The Pitfalls of “Personality” Leadership
Pride in Leadership
Recently, I began reading a book that has been deeply convicting my soul. The more that I read it, the more evidence I see in my own life of areas that I need to change…that I need the Holy Spirit to change me. This book is called The Freedom of Self-Forgetfulness by Timothy Keller. In the book, he defines our culture’s incessant need for the inflation of our own ego, and talks about how the path to true Joy in the Christian life is one of humility and repentance of pride.
In this book, Keller defines our ego as empty, painful, busy, and fragile. The solution to an over-inflated sense of self worth is having a transformed view of yourself that only comes by the saving power of the Gospel and walking daily with God through the power of the Holy Spirit.
This led me on a study through James where I have been teaching/preaching/writing over the past several weeks. And trust me, the podcast this week was just the icing on the cake. If we as pastors, leaders, ministers, etc. think that we can lead from the power of our own personality and ideas, void of the Spirit of God, we will accomplish nothing for God’s glory.
I believe that pride is the root of all sin. This is because all sin is self-seeking behavior, and all flesh is affected by sin in the world. We naturally have an inclination to inflate ourselves, exalt ourselves, and worship ourselves. This not only carries into our everyday lives, but also into our leadership positions. And I believe that pride is at the very root of the podcast episode this week: “Leading Beyond the Force of Personality.”
Sole-Dependence on Skills and Abilities
One of the characteristics of a productive organization is a charismatic leader. But it can also be a major pitfall. Organizations that are built solely on the personality of one person are not only problematic, but they are seriously dangerous. Last summer, I listened to another podcast, The Rise and Fall of Mars Hill. It’s a podcast that documents the rise of Mars Hill church to prominence and influence, but also the falling apart of the church after a series of bad leadership decisions. When this podcast first aired, it stirred up a lot of conversation about church leadership.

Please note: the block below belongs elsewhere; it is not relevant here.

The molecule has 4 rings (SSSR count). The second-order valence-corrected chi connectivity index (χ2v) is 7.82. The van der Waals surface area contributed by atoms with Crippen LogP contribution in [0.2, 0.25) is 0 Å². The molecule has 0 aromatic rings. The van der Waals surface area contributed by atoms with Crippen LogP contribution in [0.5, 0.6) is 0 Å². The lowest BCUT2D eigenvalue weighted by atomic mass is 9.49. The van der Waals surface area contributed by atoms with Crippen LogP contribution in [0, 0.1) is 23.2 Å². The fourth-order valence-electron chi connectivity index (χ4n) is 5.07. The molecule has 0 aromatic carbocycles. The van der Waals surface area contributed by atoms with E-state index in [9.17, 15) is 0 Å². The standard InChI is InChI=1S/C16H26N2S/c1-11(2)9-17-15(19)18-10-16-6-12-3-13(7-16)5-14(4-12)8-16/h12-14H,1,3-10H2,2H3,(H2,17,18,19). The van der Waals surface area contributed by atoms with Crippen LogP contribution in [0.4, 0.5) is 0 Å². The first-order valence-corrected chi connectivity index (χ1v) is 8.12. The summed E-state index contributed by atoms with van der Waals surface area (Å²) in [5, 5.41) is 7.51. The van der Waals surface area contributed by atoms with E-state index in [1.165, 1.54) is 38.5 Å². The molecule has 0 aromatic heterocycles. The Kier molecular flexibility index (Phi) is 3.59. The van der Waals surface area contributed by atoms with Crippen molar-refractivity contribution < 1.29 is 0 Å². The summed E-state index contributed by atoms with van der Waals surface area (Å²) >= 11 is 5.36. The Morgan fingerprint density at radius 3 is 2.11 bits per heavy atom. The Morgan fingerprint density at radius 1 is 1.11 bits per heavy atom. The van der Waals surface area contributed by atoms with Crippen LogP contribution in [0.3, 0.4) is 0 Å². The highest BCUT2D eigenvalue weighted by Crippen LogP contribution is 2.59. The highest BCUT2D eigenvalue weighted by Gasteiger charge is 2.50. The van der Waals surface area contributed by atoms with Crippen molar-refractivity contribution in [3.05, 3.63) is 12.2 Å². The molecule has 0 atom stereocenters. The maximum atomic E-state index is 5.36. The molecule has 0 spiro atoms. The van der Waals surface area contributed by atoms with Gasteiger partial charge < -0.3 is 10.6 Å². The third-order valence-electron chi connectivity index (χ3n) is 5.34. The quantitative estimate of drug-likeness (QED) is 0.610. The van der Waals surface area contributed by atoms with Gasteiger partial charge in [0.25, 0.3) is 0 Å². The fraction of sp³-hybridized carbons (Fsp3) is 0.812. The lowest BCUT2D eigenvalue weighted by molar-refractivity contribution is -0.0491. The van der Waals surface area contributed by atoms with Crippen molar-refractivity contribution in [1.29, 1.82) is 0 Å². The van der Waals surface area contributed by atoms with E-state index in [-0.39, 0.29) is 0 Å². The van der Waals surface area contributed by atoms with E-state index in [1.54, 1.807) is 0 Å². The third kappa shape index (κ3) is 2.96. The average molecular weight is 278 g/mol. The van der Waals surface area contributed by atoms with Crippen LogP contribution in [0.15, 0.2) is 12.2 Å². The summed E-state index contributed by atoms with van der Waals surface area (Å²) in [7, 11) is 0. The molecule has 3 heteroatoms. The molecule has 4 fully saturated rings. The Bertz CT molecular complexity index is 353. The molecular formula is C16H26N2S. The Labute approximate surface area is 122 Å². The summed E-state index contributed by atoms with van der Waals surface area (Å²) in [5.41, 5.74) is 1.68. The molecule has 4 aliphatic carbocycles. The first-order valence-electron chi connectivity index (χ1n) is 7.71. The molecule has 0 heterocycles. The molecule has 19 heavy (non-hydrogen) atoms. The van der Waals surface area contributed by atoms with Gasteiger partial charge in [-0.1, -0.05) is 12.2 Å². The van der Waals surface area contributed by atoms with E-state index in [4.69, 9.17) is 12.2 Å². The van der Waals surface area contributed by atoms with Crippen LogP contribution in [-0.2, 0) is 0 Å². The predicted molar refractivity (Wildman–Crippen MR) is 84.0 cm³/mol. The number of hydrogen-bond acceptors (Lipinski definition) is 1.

Some who were a part of the Mars Hill family only had good things to say about their time as members. Many more ended up leaving the church because of unhealthy leadership, bad relationships, loss of gospel standards, and a lack of clear communication. Some people were hurt because of an abuse of power. Listening to the podcast is a tragic story about how hard a church can fall when they have built their whole structure around one man’s personality.
The reason why this type of leadership can result in failure is frankly because of the sin and pride in our hearts. Trying to lead solely based on our own personality is like telling God “I don’t need you,” while spending every moment wondering how a decision will impact your image. When this happens, we grow too dependent on ourselves and less dependent on God. Consider John the Baptist rephrasing his statement, like this: “He must decrease, I must increase!”
But we must remember what the word of God says: “Everyone who exalts himself will be humbled, but he who humbles himself will be exalted” (Luke 14:11).
Pitfalls of “Personality” Leadership
We all have a distinct personality that has been given to us by God. It naturally flows out of us as we make decisions and meet people where we are. Our personality is not a bad thing. However, our personality can sometimes get in the way of leading from a healthy place. Leadership by personality alone is not sustainable. And while you may have a great personality that is approachable, lively, and full of charisma, people can often feel diminished by the strength of your disposition.
Unfortunately, this type of leadership is the main reason for pastoral burnout. When we fail to incorporate others in decision making and lead from a position of narcissism (“I can do it myself”), we think that the success of our church or organization is dependent on our identity and persona. This is an interesting thought process, and one that comes from the flesh. Leading solely from our personality is so clearly wrong that the results are painfully obvious. Crashing and burning is just around the corner. We know in scripture that we may water and plant seeds, but who is it that gives the growth? God alone, friends.